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Measuring cup question from a newbie

Discussion in 'Pesticide & Herbicide Application' started by Stuttering Stan, Apr 13, 2008.

  1. Stuttering Stan

    Stuttering Stan LawnSite Bronze Member
    Messages: 1,504

    I am looking into stepping into the pesticide business by reading all these great posts. One thing I can't figure out is what kind of measuring cup do you use to add the pesticide to the tank and how do you prevent cross contaminating different pesticides. Example, I don't want to pour Roundup in the same measuring cup as I use for speedzone.
  2. Hoots

    Hoots LawnSite Senior Member
    from DFW
    Messages: 328

    You can use just about any measuring cup you want. The biggest thing to remember is as soon as you buy a cup for chems, write PESTICIDE ONLY with a permanent marker or find some way to mark it so you don't use it in the kitchen by mistake (it could happen-don't risk it).

    As far as the contamination, as you fill your tank triple rinse (or more) your measuring cup and add it to the tank. If you are still uncomfortable, use a little tank cleaner in the cup, but don't add it to the tank.
  3. tlg

    tlg LawnSite Senior Member
    Messages: 651

    Measuring cups are cheap. We use tip and pours for each different chem we may use. For filling our mixing tanks we will use larger graduated bucket clearly marked with the pesticide it's ONLY used for. Eliminate any room for error and someone making a costly mistake. In some cases this probably is overkill as most of the chems we use and their residues won't pose much of a problem if they were mixed or measured in the same measuring container. Chemicals like round-up, or soil sterilents really need a separate measuring cup to be safe.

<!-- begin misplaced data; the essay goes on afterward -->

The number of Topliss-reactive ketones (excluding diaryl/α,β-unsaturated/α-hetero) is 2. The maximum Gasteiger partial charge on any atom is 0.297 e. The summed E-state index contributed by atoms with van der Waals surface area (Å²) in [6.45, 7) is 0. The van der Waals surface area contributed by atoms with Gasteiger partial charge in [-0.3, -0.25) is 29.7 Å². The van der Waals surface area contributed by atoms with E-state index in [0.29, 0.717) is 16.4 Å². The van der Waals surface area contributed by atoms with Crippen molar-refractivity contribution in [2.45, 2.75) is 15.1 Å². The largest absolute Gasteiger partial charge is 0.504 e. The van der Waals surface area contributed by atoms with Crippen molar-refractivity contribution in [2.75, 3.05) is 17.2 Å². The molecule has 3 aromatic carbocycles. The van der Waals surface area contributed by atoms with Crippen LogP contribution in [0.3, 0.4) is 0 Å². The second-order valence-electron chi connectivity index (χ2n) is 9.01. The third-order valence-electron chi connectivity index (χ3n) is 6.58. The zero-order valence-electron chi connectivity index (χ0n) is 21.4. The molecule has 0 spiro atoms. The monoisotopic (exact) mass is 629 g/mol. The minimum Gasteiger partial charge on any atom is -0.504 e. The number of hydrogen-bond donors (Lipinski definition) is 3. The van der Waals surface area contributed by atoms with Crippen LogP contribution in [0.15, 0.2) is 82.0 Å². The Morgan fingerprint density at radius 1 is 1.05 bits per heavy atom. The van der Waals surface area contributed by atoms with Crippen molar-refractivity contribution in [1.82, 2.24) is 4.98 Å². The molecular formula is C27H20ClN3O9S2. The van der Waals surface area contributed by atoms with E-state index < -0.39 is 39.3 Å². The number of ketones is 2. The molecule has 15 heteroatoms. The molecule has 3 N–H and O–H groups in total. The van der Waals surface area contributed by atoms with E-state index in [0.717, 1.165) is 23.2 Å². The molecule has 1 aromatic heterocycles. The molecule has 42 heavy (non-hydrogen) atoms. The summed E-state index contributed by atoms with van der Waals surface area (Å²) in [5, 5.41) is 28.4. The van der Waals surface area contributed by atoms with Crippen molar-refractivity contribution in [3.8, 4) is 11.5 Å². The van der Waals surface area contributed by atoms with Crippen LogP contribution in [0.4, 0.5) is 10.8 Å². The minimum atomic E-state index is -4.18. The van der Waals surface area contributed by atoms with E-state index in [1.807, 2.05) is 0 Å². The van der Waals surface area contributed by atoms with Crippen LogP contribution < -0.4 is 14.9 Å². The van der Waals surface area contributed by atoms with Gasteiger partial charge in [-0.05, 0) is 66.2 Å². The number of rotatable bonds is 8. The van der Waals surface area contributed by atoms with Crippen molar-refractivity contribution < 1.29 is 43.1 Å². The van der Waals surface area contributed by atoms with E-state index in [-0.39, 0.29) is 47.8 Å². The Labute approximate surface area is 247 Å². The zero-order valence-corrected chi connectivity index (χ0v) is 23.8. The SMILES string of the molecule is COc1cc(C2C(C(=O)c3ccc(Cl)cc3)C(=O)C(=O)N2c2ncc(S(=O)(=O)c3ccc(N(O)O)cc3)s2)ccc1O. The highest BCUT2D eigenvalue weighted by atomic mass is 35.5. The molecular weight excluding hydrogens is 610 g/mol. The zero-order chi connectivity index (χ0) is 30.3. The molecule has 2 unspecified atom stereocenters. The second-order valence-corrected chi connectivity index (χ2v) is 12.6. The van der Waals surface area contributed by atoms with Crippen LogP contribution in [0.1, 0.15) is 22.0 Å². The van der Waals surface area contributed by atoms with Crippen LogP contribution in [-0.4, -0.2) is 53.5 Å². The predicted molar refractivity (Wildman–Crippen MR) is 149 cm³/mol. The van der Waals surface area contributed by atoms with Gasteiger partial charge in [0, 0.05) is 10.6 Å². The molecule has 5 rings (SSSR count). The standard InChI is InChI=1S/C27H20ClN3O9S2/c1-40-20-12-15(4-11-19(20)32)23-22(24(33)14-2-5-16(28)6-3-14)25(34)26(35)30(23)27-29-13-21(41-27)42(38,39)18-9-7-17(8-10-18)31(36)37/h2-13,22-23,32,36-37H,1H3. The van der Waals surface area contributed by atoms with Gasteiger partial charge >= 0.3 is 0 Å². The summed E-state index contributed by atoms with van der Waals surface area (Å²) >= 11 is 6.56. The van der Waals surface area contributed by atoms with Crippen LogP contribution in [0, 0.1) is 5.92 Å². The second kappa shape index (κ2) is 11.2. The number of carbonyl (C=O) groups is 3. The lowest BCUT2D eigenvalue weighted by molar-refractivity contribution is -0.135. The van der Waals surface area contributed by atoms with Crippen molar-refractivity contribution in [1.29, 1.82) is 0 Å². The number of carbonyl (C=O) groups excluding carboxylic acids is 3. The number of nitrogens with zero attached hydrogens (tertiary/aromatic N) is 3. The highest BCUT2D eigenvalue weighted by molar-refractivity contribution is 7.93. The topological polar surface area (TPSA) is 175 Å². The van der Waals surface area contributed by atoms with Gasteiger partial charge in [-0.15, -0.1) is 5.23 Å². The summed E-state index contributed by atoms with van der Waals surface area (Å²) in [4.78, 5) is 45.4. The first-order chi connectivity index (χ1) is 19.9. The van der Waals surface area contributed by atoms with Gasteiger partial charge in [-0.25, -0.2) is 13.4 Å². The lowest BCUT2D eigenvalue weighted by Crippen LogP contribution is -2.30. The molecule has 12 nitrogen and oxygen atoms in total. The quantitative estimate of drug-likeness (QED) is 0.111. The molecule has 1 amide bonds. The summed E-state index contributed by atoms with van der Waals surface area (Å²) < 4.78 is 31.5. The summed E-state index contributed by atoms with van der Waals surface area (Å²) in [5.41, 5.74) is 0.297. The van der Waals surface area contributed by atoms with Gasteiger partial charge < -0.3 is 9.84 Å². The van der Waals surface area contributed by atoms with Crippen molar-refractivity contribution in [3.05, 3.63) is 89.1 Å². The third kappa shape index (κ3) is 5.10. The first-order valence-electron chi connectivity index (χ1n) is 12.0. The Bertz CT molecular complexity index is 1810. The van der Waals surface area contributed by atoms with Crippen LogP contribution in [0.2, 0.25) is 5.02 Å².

4. greendoctor

    greendoctor LawnSite Fanatic
    Messages: 9,997

    I rinse out my measuring cups into the tank as I am filling. The last thing I add is usually some nonionic surfactant(aka detergent) so the cup is being washed after I used it for a herbicide. Round up is completely water soluble, I do not worry as long as the cup is rinsed into the sprayer. Most of the bare ground chemicals I use are DF, if there is no more white powder, it is not there.
  5. Hoots

    Hoots LawnSite Senior Member
    from DFW
    Messages: 328

    Greendoctor, I was taught to put in the surfactant first and then add the chemical. Fill about 75% with water, then surfactant then chemical. I know there are 100 ways to do things but what is correct?

    Not starting anything just looking to see what the general consensus is.
  6. greendoctor

    greendoctor LawnSite Fanatic
    Messages: 9,997

    That actually is a good idea if you are trying to put wettable powders in solution. I do that if I am trying to put a powder in solution. It causes the powder to sink and mix better. For liquid concentrates, surfactants go in last. That is what I read on all of the labels. For the DF soluble granules it is the same too, surfactant goes in after the granules are dissolved.
  7. Hoots

    Hoots LawnSite Senior Member
    from DFW
    Messages: 328

    I am not stating this to be a smart azz or to start anything. Everyone needs to read THEIR label.

    Just got a new bottle of Drexel AMS-Supreme(with defoamer and ammonium sulfate).

    Directions on this bottle are:
    1.This product
    2.Additional ammonium sulfate(if needed)
    3.Dry flowables, dispersible granules, WSPs (water soluble packets)
    5.Water-soluble herbicides
    6.Emulsifiable Concentrate
    7.Finish adding water to final volume

    I guess different labels have different specs. Just make sure whatever you are spraying you read THAT label and follow IT however it states. Same as Weed-N-Feed, put it down when wet, don't water. While straight fertilizer, put it down when dry, then water.
  8. heritage

    heritage LawnSite Bronze Member
    Messages: 1,357


    I always use a permanant marker on the "Herbicides Only" Measuring Cups. Unmarked Mes cups I use for insect,fert,fungicides, ect.

    Herbicides only..... even on any 1 or 2.5 gal jugs you use for spray solution.

    This will help avoid serious damage, by forgrtting what cup is what.


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